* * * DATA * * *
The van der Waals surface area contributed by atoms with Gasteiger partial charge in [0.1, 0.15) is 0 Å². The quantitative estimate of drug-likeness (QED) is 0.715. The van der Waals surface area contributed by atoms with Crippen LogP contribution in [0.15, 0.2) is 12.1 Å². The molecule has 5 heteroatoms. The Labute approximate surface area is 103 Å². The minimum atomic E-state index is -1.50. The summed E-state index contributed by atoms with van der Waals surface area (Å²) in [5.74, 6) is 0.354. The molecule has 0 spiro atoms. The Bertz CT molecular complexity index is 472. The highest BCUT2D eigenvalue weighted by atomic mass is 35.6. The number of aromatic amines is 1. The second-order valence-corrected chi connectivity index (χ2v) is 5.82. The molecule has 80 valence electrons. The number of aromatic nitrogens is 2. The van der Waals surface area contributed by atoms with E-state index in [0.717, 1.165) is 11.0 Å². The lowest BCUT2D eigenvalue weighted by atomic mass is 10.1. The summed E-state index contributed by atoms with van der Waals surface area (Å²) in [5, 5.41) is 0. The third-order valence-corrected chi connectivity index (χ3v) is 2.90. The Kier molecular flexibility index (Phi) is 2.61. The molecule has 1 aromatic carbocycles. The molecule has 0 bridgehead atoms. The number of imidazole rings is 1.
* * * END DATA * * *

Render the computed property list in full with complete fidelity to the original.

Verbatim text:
The van der Waals surface area contributed by atoms with Gasteiger partial charge in [0.1, 0.15) is 0 Å². The quantitative estimate of drug-likeness (QED) is 0.715. The van der Waals surface area contributed by atoms with Crippen LogP contribution in [0.15, 0.2) is 12.1 Å². The molecule has 5 heteroatoms. The Labute approximate surface area is 103 Å². The minimum atomic E-state index is -1.50. The summed E-state index contributed by atoms with van der Waals surface area (Å²) in [5.74, 6) is 0.354. The molecule has 0 spiro atoms. The Bertz CT molecular complexity index is 472. The highest BCUT2D eigenvalue weighted by atomic mass is 35.6. The number of aromatic amines is 1. The second-order valence-corrected chi connectivity index (χ2v) is 5.82. The molecule has 80 valence electrons. The number of aromatic nitrogens is 2. The van der Waals surface area contributed by atoms with E-state index in [0.717, 1.165) is 11.0 Å². The lowest BCUT2D eigenvalue weighted by atomic mass is 10.1. The summed E-state index contributed by atoms with van der Waals surface area (Å²) in [5, 5.41) is 0. The third-order valence-corrected chi connectivity index (χ3v) is 2.90. The Kier molecular flexibility index (Phi) is 2.61. The molecule has 1 aromatic carbocycles. The molecule has 0 bridgehead atoms. The number of imidazole rings is 1.